While Robert Dawe (BME ’06, Ph.D. ’11) was an IIT student, he felt that his research on Alzheimer’s disease could have a potential impact one day. The most common cause of dementia among older individuals, the irreversible, progressive illness may affect as many as 5.1 million Americans, according to the National Institute on Aging. But Dawe says the significance of his work became more tangible while he was an Achievement Rewards for College Scientists (ARCS) Foundation Scholar.
“As part of the graduate student experience, you are working on small tasks a piece at a time and it’s easy to lose sight of the possible benefits the work as a whole might bring,” Dawe explains. “In attending ARCS functions a couple of times a year, I was reminded of those benefits. Almost every ARCS member I talked to would say, ‘My mother had Alzheimer’s, so this is important work to me—thank you,’ or something along those lines. I believe it really provided a morale boost that actually translated to my increased productivity.”
Now an assistant professor at Rush University Medical Center, Dawe continues the research he began at IIT at the Rush Alzheimer’s Disease Center, where he is part of a team examining characteristics of postmortem brains affected by Alzheimer’s or at high risk for the disease. New ARCS Foundation Illinois Chapter President Pat Anderson says Dawe’s steady progression from talented and focused student to accomplished and dedicated professional is what makes ARCS—the “ultimate grassroots organization”—so important to her and its other 64 members.
“We come together to work hard for a cause without the benefit of obtaining either monetary reward or prestige,” Anderson says about ARCS, whose mission is to advance our nation’s competitiveness by strengthening the United States’ capacity for scientific and technological innovation. “What we do get is the sense of doing something that is beneficial to individuals and to our country, and the satisfaction of having done our job well. To be positioned for the future, we have to make supporting the sciences a national priority.”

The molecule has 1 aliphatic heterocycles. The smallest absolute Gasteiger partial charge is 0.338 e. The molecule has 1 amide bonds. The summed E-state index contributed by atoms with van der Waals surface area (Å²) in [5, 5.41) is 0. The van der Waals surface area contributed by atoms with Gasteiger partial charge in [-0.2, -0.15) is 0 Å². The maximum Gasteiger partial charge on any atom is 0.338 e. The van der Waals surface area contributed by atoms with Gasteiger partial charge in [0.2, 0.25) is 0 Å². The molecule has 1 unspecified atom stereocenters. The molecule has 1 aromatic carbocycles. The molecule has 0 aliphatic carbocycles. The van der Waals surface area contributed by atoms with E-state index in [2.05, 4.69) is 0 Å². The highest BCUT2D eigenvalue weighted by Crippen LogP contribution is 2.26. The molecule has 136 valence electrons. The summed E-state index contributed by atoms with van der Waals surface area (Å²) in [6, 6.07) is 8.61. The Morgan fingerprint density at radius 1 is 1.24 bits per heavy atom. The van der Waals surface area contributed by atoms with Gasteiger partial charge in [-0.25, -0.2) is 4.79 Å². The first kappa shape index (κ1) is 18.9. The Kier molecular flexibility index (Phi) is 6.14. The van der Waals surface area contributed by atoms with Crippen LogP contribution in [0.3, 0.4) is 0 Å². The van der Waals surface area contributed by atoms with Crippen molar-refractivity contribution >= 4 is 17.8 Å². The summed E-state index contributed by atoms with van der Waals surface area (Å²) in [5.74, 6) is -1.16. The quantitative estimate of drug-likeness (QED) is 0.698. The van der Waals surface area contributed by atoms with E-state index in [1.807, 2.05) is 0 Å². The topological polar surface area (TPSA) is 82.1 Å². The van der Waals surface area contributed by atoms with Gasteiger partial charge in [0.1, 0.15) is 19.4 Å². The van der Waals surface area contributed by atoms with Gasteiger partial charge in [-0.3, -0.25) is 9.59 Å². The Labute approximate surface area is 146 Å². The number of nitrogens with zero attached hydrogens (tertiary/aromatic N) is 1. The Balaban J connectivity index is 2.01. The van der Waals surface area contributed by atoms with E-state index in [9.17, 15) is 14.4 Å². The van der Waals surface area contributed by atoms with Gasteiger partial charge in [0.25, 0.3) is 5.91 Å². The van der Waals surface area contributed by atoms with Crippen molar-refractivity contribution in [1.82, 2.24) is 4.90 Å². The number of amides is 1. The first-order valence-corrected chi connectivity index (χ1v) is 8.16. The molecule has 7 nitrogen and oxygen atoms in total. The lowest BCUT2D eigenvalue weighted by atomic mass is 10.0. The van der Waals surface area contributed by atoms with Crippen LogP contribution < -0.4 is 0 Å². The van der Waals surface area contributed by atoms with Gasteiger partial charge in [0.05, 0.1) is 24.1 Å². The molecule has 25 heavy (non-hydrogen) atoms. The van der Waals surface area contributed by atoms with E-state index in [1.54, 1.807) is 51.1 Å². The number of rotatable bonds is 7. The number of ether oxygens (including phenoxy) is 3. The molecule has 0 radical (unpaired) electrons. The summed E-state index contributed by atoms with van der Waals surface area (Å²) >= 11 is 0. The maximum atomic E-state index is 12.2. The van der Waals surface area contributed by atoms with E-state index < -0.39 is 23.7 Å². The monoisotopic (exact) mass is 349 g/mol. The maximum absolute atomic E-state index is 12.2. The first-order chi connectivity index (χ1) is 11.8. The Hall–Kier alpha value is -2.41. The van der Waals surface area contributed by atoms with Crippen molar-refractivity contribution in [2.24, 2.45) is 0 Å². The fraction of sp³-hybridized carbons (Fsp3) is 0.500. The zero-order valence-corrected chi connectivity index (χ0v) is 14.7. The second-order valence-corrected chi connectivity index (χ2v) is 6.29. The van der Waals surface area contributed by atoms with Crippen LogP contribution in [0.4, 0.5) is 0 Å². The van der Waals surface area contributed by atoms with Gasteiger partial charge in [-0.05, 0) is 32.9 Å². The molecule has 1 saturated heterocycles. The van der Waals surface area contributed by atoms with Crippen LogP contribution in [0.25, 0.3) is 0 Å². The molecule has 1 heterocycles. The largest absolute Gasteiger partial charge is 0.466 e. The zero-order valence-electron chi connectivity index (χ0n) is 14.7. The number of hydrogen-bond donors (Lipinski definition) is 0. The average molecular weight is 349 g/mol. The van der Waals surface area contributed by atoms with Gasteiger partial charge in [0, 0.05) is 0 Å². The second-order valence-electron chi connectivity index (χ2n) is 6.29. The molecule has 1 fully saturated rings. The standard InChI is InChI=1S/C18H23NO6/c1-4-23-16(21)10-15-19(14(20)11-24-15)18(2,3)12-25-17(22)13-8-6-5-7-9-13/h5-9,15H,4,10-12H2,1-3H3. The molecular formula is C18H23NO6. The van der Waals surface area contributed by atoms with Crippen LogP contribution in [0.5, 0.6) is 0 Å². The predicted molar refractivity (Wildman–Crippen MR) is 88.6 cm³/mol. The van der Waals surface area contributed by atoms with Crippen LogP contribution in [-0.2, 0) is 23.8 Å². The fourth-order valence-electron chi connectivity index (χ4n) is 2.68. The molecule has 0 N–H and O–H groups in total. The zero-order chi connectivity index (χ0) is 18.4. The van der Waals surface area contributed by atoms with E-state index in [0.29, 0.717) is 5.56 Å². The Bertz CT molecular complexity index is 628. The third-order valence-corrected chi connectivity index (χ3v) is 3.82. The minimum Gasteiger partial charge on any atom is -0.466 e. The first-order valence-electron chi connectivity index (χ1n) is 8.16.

“To be positioned for the future, we have to make supporting the sciences a national priority.” —Pat Anderson
Now in its 36th year, ARCS Illinois is one of 17 autonomous chapters of the national ARCS Foundation and operates under a common National Board. Through 2012–13, the chapter has allocated cumulative awards of more than $2.5 million to 407 students at five ARCS-sanctioned universities—IIT, Loyola Stritch School of Medicine, Northwestern University, the University of Chicago, and the University of Illinois at Urbana-Champaign. Since 1985, 34 IIT students have received the merit-based awards, which are renewable and can be used at the student’s discretion.
Nurturing scientific minds comes naturally for Anderson, who began her two-year term as ARCS president in July. A Phi Beta Kappa and Phi Kappa Phi mathematics and physics graduate of the University of Delaware, where she met her future husband, IIT President John Anderson, she worked as a computer programmer, trainer, and consultant for more than 20 years.
Anderson’s agenda for ARCS Illinois includes strengthening the advisory board, improving communications within the organization, increasing outside awareness of ARCS and its mission, and further refining the ARCS message. She also intends to focus on tracking former scholars like Dawe and promoting their outcomes.
“ARCS has been a strong voice in recognizing the need for our best young minds to consider research in engineering and science for many decades,” says former IIT ARCS liaison Ali Cinar, director of IIT’s Engineering Center for Diabetes Research and Education. “We are fortunate to partner with ARCS to recognize and reward the excellent research that our doctoral students are conducting at IIT.”